This past February, California Democrat Adam Schiff, who is chairman of the House Intelligence Committee, wrote an open letter to his Republican colleagues in the Washington Post. In it, he stated, “The time for silent disagreement is over. You must speak out.” Since then, Schiff has moved steadily not only to investigate the Trump administration’s ties with Russia, but also to launch a broader crusade against authoritarian regimes abroad, defining their very existence as a threat to American democracy. By his logic, America should embark upon a permanent campaign against autocracy, anywhere and everywhere it might appear.
This past Tuesday marked the first hearing of the House Intelligence Committee in the new congressional term, now under Democratic control. While there is a laundry list of topics the committee could have chosen to begin with, Schiff was adamant about tackling what he refers to as “an issue that may surpass them all in importance, and yet underlies each: the rise of authoritarianism and the threat to liberal democracy around the world.” His arguments were prefigured in an essay that he wrote earlier in the week for the Atlantic in which he stated: “Across the globe, democracies are mired in an ugly brand of populism often directed against ‘the other,’ and are displaying a troubling receptivity to autocracy as an alternative model of governance. If these trends continue, it will be a tragedy for humankind and a disaster for our national security.”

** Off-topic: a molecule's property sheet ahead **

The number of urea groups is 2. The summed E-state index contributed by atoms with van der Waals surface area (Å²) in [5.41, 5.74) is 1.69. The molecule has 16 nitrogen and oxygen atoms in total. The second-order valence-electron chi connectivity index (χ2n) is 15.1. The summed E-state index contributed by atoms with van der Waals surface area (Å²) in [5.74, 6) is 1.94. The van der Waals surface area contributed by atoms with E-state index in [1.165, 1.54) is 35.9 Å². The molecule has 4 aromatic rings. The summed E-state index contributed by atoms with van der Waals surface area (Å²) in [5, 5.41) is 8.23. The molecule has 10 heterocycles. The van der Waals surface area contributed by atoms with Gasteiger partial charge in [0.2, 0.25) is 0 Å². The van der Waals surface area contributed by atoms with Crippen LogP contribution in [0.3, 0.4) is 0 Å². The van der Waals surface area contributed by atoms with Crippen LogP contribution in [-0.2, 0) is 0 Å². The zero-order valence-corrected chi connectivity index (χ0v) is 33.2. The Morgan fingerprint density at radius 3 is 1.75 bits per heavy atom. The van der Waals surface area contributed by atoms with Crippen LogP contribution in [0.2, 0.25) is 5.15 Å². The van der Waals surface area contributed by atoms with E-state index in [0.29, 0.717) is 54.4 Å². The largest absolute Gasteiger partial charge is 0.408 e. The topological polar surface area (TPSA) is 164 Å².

The language is apocalyptic, the claims sweeping. What amounts to Schiff’s personal mandate for leadership inadvertently underscores that much of the Washington foreign policy establishment continues to cling to the verities of the Cold War. Since the fall of Soviet Communism in the early 1990s, the United States has lacked an opposing ideology with the influence to act as an existential threat. Even at the height of the War on Terror, the prospect of radical Islam conquering the world as an idea was never a possibility. In the decades-long search for a new raison d'etre, Schiff has fastened on the broadest of all—opposing authoritarian governments.